Hope is on the horizon. Health secretary Matt Hancock predicted that every adult would be offered a Covid vaccine by the autumn, as regular rapid testing for people without coronavirus symptoms started this week. Some high street pharmacies started vaccinating people from priority groups on 14 January, with 200 providing jabs in the following two weeks. The chemists will offer appointments to those invited by letter. Anyone who does not want to travel to these sites can still be vaccinated by their local GP or hospital service, but they may have to wait longer. Over 2.6 million people have now received their first dose.

Published in Praise Reports
Thursday, 07 January 2021 20:57

Concerns over changed Covid vaccine timeline

A survey of 1,318 doctors by Everydoctor found medics who have had their first dose of a Covid vaccine, but their appointments for the second dose have been cancelled as the Government's new policy attempts to give as many people as possible some immunisation. Now the two doses are separated by twelve weeks, not three. Dr Julia Patterson, the lead for Everydoctor, said doctors fear that delaying the second dose which they need to obtain full immunity could lead to them becoming ill or infecting colleagues or patients. In the survey, 13% said that they had received one vaccine dose but their second appointment for immunisation had been cancelled. Another 517 (39%) said they had still not been told when they would have their first dose. ‘The Covid-19 crisis is escalating, and we urgently need to protect frontline workers. If healthcare workers are left unprotected, they are at risk themselves, and they may also pass coronavirus on to vulnerable patients’, said Dr Patterson.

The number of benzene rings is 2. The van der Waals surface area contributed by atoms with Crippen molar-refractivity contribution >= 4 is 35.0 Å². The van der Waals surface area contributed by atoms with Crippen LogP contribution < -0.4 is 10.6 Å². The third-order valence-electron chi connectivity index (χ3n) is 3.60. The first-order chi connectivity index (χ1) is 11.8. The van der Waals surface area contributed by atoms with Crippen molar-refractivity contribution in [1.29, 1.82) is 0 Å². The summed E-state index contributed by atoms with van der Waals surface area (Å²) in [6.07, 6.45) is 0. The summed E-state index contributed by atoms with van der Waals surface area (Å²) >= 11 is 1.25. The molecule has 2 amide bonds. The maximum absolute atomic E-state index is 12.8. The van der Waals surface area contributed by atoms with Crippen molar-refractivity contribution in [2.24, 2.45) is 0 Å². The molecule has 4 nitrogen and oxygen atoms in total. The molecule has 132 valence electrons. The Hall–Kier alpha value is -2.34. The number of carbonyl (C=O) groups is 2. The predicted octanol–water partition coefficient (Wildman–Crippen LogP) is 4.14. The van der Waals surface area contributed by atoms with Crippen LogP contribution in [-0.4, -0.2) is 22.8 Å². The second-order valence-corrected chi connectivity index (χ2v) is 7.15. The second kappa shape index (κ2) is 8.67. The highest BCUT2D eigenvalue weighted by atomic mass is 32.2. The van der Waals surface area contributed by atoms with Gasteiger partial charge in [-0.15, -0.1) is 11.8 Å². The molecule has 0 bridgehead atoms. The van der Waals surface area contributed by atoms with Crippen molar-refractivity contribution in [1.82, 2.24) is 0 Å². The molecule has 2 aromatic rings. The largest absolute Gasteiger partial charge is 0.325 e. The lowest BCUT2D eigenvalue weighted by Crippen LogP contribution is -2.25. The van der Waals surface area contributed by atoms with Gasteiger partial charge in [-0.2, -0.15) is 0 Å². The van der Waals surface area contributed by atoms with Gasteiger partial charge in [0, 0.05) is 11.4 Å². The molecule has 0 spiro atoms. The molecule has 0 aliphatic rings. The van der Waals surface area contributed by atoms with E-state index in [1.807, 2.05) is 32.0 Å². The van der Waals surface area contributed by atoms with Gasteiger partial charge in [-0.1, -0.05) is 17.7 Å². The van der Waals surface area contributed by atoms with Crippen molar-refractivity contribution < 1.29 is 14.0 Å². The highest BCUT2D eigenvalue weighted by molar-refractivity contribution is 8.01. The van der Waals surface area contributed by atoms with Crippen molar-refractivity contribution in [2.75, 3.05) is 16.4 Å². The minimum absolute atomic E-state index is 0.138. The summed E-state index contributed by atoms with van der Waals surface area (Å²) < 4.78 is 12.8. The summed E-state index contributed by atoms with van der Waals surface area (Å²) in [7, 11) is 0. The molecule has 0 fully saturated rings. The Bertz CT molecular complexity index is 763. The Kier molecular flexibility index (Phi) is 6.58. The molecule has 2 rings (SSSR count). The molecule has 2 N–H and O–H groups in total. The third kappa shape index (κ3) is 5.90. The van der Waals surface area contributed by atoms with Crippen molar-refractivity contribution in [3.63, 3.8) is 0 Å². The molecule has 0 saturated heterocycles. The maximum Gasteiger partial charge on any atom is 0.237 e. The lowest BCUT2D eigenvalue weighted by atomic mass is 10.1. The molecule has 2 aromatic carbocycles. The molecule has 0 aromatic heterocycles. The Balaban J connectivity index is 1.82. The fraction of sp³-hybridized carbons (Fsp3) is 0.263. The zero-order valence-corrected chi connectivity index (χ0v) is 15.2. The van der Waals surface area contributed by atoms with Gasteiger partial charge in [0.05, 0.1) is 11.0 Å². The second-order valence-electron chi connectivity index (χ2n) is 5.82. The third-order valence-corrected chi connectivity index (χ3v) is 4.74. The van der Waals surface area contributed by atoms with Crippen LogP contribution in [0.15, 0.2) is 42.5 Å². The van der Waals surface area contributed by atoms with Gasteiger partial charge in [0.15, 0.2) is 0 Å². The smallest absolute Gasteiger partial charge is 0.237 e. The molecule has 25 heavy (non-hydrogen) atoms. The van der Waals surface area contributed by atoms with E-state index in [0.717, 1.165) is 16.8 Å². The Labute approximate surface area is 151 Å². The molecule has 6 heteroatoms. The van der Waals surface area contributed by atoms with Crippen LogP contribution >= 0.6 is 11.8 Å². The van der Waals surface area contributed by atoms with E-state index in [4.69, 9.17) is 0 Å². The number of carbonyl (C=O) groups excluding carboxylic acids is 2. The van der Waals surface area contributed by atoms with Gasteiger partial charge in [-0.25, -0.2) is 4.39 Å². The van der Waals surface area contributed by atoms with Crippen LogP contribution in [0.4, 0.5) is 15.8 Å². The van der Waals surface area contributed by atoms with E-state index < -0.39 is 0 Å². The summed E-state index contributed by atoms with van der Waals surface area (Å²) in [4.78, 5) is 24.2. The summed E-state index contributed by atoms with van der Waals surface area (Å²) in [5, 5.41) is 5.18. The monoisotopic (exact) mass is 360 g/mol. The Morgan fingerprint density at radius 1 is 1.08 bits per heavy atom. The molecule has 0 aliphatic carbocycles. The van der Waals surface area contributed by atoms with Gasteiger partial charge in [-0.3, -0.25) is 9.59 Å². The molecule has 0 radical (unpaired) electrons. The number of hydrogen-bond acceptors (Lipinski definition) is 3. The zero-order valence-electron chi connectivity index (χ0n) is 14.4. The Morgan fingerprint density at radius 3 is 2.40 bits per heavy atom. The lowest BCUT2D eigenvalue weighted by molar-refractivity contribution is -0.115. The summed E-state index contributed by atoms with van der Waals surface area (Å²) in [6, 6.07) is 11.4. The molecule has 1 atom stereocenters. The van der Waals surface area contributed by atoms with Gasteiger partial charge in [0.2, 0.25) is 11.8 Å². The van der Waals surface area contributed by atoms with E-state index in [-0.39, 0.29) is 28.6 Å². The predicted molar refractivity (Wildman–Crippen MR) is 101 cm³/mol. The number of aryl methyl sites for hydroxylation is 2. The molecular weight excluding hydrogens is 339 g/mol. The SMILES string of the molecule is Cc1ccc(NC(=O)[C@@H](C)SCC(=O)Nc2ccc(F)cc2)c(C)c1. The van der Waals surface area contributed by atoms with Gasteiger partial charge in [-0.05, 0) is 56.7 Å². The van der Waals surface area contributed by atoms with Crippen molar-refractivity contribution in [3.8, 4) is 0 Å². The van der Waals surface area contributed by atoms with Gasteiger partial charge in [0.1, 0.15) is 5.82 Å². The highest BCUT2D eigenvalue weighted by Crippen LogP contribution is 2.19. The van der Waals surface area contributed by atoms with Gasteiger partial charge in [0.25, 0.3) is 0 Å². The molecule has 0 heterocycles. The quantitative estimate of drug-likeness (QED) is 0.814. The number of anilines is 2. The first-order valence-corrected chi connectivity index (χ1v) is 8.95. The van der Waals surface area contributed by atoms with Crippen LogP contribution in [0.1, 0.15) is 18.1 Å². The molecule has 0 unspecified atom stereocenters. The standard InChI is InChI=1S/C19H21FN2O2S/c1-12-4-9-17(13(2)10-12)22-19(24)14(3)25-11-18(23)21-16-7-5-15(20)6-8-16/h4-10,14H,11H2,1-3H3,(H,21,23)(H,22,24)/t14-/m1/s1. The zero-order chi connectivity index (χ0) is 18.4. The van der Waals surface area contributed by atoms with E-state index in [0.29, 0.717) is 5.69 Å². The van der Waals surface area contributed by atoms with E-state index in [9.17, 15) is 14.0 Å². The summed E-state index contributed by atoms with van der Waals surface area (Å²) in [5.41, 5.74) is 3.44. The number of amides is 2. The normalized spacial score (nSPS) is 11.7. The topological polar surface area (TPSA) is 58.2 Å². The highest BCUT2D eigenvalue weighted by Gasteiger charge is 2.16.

Published in British Isles
Thursday, 10 December 2020 20:42

Vaccination programme

On 8 December a mass Covid-19 vaccination programme began, starting with the elderly, health workers, and carers. The next day, after two NHS workers suffered allergic reactions to the vaccine, a warning was issued that such people should not be given it. Both women have a significant history of allergic reactions and need to carry an adrenaline auto-injector with them. There are still many questions that the public have over the vaccine’s safety: see Many are asking, ‘How can we be sure the vaccine is safe with such a short testing period?’ Pray for the WHO, scientists, and experts on human medicine to be given enough media coverage to answer all fears and questions clearly, so that the anti-vax misinformation in social media is silenced. See also

Published in British Isles
Thursday, 10 December 2020 20:40

Catholic bishops comment on vaccine

Catholic leaders are encouraging people to receive Covid vaccines despite some ethical concerns regarding their creation, and fears of committing a sin by being immunised. The bishops’ conference has urged people to disregard the rumours that the AstraZeneca vaccine may have been made from aborted foetal tissue, namely the lung tissue of an aborted male foetus. However, researchers at the University of Bristol said that the aborted tissue was not part of the vaccine, but only used for testing it. While the researchers said they injected the vaccine into MRC-5 cells derived from an aborted foetus to test its effectiveness, the vaccine itself does not contain MRC-5 cells.